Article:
Several cell-based therapy approaches could provide new treatments for patients with Alport syndrome, reports an upcoming paper in the Journal of the American Society of Nephrology.

Europe's number 1 scientific network signs off with launch of new report
Med-Vet-Net, arguably the EU's foremost Network of Excellence, has drawn the final curtain on five years of EC funding with the launch of a new report titled

Physical therapists play integral role in prevention, risk reduction, and treatment of lymphedema
As breast cancer awareness month is observed during October, the American Physical Therapy Association is hoping to shine a spotlight on lymphedema, a chronic, debilitating and often irreversible side effect of cancer treatment.

Fruit fly pest identified in wine grapes
A newly recognized pest in Oregon continues to concern fruit growers and researchers with the recent discovery of a spotted wing Drosophila fly in a sample of Willamette Valley wine grapes.

How the Moon produces its own water
The Moon is a big sponge that absorbs electrically charged particles given out by the Sun.

A case in point: Significance of medical case reports grows
BioMed Central is once again publishing the Journal of Medical Case Reports and Cases Journals.

Ljubljana center of Europe during EAU 9th Central European meeting
Ljubljana, the Slovenian capital, is hosting the EAU 9th Central European Meeting, which will be held on Oct.

No need for needles: Botox sponge treats intrinsic rhinitis
Injecting botulinum toxin (Botox) to treat intrinsic or allergic rhinitis may be a thing of the past as researchers have now shown that sponges soaked in botox are equally effective in treating the condition.

ASTRO, Gilda's Club Chicago join to promote cancer survivorship
As part of an initiative to give back to the communities in the cities visited during its annual scientific meetings, the American Society for Radiation Oncology is partnering with Gilda's Club Chicago to raise awareness of cancer survivorship issues.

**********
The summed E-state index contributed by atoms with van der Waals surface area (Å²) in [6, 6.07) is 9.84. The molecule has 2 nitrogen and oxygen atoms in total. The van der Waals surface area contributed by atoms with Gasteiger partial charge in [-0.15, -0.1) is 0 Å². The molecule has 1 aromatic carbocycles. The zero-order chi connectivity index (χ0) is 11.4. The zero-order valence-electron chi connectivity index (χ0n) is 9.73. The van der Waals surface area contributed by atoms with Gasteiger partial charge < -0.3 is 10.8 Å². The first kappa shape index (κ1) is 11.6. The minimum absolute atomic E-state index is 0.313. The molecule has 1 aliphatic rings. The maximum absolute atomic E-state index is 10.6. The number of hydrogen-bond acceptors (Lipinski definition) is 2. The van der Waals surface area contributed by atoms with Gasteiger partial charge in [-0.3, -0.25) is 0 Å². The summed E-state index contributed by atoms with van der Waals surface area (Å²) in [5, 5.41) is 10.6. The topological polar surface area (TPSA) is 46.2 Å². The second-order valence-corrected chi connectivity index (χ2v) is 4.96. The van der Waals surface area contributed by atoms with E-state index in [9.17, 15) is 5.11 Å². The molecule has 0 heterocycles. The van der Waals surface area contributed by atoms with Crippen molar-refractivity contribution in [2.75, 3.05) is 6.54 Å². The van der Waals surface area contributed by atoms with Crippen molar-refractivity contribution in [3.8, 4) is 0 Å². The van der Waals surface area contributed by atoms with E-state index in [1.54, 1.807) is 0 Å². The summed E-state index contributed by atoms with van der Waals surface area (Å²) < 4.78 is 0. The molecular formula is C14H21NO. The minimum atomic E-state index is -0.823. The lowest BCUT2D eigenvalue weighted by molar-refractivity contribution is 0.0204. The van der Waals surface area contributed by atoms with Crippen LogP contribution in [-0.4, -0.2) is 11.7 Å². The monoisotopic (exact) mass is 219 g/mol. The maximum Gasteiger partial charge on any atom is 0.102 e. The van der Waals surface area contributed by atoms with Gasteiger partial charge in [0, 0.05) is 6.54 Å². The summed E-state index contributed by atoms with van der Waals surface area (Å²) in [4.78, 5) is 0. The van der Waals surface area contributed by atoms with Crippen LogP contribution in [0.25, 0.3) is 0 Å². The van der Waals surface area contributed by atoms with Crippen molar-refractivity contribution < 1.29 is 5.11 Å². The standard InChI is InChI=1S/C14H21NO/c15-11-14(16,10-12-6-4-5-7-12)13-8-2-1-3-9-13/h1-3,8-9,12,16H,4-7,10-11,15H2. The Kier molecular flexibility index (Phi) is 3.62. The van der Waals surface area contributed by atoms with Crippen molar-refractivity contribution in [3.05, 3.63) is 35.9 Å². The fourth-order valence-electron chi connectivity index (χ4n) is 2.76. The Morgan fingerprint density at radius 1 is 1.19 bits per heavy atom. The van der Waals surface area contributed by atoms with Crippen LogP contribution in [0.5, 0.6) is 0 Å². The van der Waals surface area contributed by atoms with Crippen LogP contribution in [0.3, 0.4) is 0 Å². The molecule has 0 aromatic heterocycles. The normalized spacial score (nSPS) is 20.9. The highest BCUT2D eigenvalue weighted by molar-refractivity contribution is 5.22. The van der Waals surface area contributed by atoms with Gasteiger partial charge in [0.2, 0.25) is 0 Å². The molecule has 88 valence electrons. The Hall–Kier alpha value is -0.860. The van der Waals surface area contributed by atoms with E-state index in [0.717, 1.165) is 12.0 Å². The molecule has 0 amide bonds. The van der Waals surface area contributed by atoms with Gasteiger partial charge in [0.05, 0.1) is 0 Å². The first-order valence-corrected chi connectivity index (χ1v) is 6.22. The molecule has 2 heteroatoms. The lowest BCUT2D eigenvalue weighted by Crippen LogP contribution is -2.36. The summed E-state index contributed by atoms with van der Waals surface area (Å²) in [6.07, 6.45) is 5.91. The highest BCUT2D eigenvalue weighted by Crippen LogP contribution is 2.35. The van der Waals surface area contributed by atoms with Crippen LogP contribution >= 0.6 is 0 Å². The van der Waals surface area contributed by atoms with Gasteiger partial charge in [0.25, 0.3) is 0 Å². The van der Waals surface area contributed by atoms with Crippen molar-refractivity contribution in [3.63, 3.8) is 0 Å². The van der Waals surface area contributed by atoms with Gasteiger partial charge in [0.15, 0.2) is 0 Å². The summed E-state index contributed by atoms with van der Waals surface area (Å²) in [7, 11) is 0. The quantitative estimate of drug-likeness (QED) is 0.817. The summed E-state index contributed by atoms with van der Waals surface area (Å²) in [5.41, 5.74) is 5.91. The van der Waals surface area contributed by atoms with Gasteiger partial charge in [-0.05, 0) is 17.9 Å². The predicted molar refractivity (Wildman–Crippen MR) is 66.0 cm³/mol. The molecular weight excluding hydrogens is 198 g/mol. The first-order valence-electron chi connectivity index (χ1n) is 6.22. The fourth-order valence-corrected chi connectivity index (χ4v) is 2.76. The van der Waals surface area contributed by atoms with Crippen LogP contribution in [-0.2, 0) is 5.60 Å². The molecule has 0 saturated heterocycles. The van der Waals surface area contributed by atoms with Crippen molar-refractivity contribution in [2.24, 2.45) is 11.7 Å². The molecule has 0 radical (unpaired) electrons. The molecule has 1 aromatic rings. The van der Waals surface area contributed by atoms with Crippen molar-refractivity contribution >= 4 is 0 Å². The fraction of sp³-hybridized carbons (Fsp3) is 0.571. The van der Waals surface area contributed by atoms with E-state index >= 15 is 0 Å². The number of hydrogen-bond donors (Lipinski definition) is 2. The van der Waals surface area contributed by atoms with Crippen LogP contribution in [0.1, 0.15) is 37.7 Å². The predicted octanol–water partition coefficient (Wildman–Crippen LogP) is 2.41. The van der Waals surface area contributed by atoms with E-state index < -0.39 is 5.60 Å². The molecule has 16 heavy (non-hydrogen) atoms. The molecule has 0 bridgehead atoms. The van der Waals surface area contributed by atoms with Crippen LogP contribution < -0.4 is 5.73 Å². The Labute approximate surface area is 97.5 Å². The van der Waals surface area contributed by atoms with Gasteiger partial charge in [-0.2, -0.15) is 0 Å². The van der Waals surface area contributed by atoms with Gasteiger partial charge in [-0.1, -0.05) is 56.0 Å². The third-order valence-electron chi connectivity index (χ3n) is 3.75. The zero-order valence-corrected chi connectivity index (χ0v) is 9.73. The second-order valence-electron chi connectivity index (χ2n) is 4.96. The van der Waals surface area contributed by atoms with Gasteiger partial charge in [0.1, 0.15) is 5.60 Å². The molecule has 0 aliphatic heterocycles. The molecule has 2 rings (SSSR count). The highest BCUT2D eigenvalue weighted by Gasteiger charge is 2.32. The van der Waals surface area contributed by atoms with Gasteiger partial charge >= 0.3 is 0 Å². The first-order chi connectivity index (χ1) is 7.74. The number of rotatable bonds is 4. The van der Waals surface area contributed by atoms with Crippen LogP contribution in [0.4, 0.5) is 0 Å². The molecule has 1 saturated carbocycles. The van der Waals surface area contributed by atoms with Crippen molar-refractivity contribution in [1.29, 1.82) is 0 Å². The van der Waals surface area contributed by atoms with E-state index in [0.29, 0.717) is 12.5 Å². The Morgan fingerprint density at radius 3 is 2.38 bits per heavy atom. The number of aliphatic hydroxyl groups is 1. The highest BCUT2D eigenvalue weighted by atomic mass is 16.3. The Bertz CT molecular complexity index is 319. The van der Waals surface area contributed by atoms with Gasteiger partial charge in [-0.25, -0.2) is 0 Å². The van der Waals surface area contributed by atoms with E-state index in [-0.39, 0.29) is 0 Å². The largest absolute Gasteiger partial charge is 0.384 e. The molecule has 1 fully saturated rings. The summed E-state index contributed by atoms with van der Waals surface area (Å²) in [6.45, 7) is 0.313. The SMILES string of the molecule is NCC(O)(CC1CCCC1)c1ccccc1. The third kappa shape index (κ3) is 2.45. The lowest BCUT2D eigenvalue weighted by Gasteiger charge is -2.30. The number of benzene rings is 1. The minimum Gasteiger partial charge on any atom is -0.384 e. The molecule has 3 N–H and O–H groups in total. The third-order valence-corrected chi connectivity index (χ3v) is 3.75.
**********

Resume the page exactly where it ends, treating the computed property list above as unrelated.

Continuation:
Misuse of antibiotics not the only cause of resistance says report
The perception that antibiotic resistance is primarily the undesirable consequence of antibiotic abuse or misuse is a view that is simplistic and inaccurate, according to a recent report by the American Academy of Microbiology.

Xenotropic murine leukemia virus-related virus may not be associated with human prostate cancer
The xenotropic murine leukemia virus-related virus which has previously been linked to prostate cancer has been found to have a dramatically lower prevalence among German prostate cancer patients, if any.

Global seed banking milestone celebrated by wildflower center, 122 other organizations
An international partnership of 54 countries led by the United Kingdom's Royal Botanic Gardens, Kew and including the Lady Bird Johnson Wildflower Center is celebrating a decade of work to set aside seeds for future generations from 10 percent of the world's wild flowering species.

News in red and blue: Messages about social factors and health can backfire
A University of Michigan study may give clues to why Republicans and Democrats disagree on nearly every aspect of health policies and reform.

In shaping our immune systems, some 'friendly' bacteria may play inordinate role
Out of the trillions of

New mathematical model more accurately diagnoses acute heart failure in emergency rooms
Researchers at St. Michael's Hospital have developed the first mathematical model in cardiology and emergency medicine to more quickly and reliably diagnose acute heart failure in emergency room patients.

UNH space scientists help catch the interstellar wind
On Thursday, Oct. 15, scientists and engineers from the University of New Hampshire's Space Science Center will celebrate the announcement of the first major results from the National Aeronautics and Space Administration's Interstellar Boundary Explorer mission, which will be published online Thursday in the journal Science in conjunction with a 2 p.m. press conference held at NASA headquarters in Washington, D.C.

NeuroAIDS is target of federal grant to Children's Hospital
A $6 million, five-year federal grant to the Children's Hospital of Philadelphia will enable researchers to investigate a novel approach in treating HIV infection -- a unique class of drugs focused on developing therapies for psychological and neurological effects in AIDS.

Satellite data look behind the scenes of deadly earthquake
Using satellite radar data and GPS measurements, Chinese researchers have explained the exceptional geological events leading to the 2008 Wenchuan Earthquake that killed nearly 90,000 people in China's Sichuan Province. is a participant in the Amazon Services LLC Associates Program, an affiliate advertising program designed to provide a means for sites to earn advertising fees by advertising and linking to